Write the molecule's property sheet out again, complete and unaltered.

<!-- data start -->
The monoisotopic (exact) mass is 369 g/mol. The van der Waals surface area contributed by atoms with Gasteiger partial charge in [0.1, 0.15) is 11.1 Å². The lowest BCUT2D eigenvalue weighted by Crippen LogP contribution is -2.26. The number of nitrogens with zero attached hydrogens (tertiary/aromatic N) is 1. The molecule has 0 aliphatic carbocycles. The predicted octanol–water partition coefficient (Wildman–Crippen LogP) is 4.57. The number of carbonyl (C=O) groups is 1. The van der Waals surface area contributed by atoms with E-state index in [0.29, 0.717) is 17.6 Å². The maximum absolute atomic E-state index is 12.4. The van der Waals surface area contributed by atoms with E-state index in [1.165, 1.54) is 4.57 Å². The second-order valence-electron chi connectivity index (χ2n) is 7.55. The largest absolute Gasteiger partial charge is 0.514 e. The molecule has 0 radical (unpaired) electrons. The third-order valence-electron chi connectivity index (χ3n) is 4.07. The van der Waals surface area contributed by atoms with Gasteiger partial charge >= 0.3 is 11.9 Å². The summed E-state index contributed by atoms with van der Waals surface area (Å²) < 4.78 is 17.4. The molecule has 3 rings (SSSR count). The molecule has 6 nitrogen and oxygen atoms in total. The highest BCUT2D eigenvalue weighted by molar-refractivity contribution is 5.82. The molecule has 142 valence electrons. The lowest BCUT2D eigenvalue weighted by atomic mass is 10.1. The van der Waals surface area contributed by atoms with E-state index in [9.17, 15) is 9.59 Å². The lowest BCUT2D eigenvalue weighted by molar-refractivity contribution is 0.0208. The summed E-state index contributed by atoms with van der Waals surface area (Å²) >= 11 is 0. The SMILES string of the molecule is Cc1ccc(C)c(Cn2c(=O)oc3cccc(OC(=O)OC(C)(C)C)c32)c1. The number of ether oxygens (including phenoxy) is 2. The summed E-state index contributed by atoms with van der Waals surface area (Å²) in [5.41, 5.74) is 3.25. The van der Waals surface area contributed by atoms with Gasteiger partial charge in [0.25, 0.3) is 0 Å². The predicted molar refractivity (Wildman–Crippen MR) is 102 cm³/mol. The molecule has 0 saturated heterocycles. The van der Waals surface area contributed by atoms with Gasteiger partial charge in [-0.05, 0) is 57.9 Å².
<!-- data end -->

The monoisotopic (exact) mass is 369 g/mol. The van der Waals surface area contributed by atoms with Gasteiger partial charge in [0.1, 0.15) is 11.1 Å². The lowest BCUT2D eigenvalue weighted by Crippen LogP contribution is -2.26. The number of nitrogens with zero attached hydrogens (tertiary/aromatic N) is 1. The molecule has 0 aliphatic carbocycles. The predicted octanol–water partition coefficient (Wildman–Crippen LogP) is 4.57. The number of carbonyl (C=O) groups is 1. The van der Waals surface area contributed by atoms with E-state index in [0.29, 0.717) is 17.6 Å². The maximum absolute atomic E-state index is 12.4. The van der Waals surface area contributed by atoms with E-state index in [1.165, 1.54) is 4.57 Å². The second-order valence-electron chi connectivity index (χ2n) is 7.55. The largest absolute Gasteiger partial charge is 0.514 e. The molecule has 0 radical (unpaired) electrons. The third-order valence-electron chi connectivity index (χ3n) is 4.07. The van der Waals surface area contributed by atoms with Gasteiger partial charge >= 0.3 is 11.9 Å². The summed E-state index contributed by atoms with van der Waals surface area (Å²) < 4.78 is 17.4. The molecule has 3 rings (SSSR count). The molecule has 6 nitrogen and oxygen atoms in total. The highest BCUT2D eigenvalue weighted by molar-refractivity contribution is 5.82. The molecule has 142 valence electrons. The lowest BCUT2D eigenvalue weighted by atomic mass is 10.1. The van der Waals surface area contributed by atoms with E-state index in [9.17, 15) is 9.59 Å². The lowest BCUT2D eigenvalue weighted by molar-refractivity contribution is 0.0208. The summed E-state index contributed by atoms with van der Waals surface area (Å²) >= 11 is 0. The SMILES string of the molecule is Cc1ccc(C)c(Cn2c(=O)oc3cccc(OC(=O)OC(C)(C)C)c32)c1. The number of ether oxygens (including phenoxy) is 2. The summed E-state index contributed by atoms with van der Waals surface area (Å²) in [5.41, 5.74) is 3.25. The van der Waals surface area contributed by atoms with Gasteiger partial charge in [0.25, 0.3) is 0 Å². The predicted molar refractivity (Wildman–Crippen MR) is 102 cm³/mol. The molecule has 0 saturated heterocycles. The van der Waals surface area contributed by atoms with Gasteiger partial charge in [-0.05, 0) is 57.9 Å².